ACS mosaic images of M82 (PI: Mountain)
In March 2006, the Hubble Heritage Team obtained a large 4-color mosaic image of the M82 with the Advanced Camera for Surveys (ACS) onboard the Hubble Space Telescope (HST).
The M82 data were obtained in four filters: B, V, I, and H-alpha.
See 10776 (PI: Matt Mountain) for details.
The resulting color composite image was released to the community on April 24, 2006 to celebrate Hubble's 16th anniversary. Since the M82 mosaics produced by the Hubble Heritage Team represent a significant investment of expert processing beyond the standard archival products, these drizzle-combined FITS files have now been released as a High-Level Science Product via the Multimission Archive at Space Telescope (MAST). A very complete text-only README file has been provided which describes key aspects of the observing program, the standard pipeline processing, and the post-pipeline combination of these images into complete mosaics. A paper (to be published Jan 2007 in PASP) describes the processing in detail. The paper has been posted to astro_ph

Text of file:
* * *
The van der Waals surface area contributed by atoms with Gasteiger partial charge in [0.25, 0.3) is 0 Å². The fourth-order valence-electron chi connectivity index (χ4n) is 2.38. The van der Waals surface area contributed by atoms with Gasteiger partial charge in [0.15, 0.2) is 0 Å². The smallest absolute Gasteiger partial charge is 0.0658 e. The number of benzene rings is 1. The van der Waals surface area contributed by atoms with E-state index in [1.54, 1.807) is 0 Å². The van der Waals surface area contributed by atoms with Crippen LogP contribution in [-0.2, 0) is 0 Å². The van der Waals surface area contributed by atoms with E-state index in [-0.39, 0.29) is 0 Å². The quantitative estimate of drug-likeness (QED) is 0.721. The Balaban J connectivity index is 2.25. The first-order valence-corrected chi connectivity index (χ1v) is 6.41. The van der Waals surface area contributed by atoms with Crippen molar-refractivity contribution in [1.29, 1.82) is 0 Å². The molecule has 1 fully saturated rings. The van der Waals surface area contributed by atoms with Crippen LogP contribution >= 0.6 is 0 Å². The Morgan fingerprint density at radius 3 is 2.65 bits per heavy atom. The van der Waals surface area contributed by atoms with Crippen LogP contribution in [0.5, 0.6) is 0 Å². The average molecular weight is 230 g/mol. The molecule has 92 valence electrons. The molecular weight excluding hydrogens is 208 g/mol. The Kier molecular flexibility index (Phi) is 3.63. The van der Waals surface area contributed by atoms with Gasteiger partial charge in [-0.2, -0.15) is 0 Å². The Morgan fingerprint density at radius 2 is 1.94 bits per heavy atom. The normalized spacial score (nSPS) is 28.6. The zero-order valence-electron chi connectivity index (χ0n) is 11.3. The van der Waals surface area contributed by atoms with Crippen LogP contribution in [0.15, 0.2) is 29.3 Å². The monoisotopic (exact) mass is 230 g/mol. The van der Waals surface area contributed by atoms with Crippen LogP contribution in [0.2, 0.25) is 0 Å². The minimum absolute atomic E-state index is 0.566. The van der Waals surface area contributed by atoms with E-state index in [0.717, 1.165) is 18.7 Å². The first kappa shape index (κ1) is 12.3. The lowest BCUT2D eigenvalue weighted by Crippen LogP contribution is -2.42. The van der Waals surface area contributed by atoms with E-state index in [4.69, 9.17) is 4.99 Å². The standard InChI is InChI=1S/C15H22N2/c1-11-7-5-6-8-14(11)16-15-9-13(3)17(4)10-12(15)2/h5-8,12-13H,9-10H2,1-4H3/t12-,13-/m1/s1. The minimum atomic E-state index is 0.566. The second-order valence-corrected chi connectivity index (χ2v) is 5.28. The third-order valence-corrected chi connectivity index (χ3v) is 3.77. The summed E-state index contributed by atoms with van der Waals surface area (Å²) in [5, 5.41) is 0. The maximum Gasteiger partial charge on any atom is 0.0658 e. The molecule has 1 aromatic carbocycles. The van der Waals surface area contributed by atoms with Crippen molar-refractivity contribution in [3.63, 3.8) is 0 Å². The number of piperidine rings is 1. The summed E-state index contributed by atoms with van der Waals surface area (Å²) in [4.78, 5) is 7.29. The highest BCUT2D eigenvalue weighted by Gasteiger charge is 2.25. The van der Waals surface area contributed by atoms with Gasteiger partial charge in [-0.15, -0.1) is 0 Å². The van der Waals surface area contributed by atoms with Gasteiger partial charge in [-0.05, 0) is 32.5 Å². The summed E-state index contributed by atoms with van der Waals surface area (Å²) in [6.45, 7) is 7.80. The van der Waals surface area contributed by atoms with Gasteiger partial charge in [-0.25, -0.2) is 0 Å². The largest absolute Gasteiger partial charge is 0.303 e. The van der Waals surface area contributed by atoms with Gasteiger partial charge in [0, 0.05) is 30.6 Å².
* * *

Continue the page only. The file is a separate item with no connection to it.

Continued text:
HLSPs are provided by experienced users and legacy teams, who make their calibrated data available to the community after a careful and sophisticated process. Our archive retrieval statistics over the past year reveal that the HLSPs get downloaded !10 time more often than the average HST pipeline processed dataset. This will certainly reflect in the citation index of associated papers.
If, as part of your research, you have produced such science ready data products based on data from any of the missions archived at MAST and you are interested in contributing them as HLSP to MAST, please see our page of guidelines and contact us at firstname.lastname@example.org.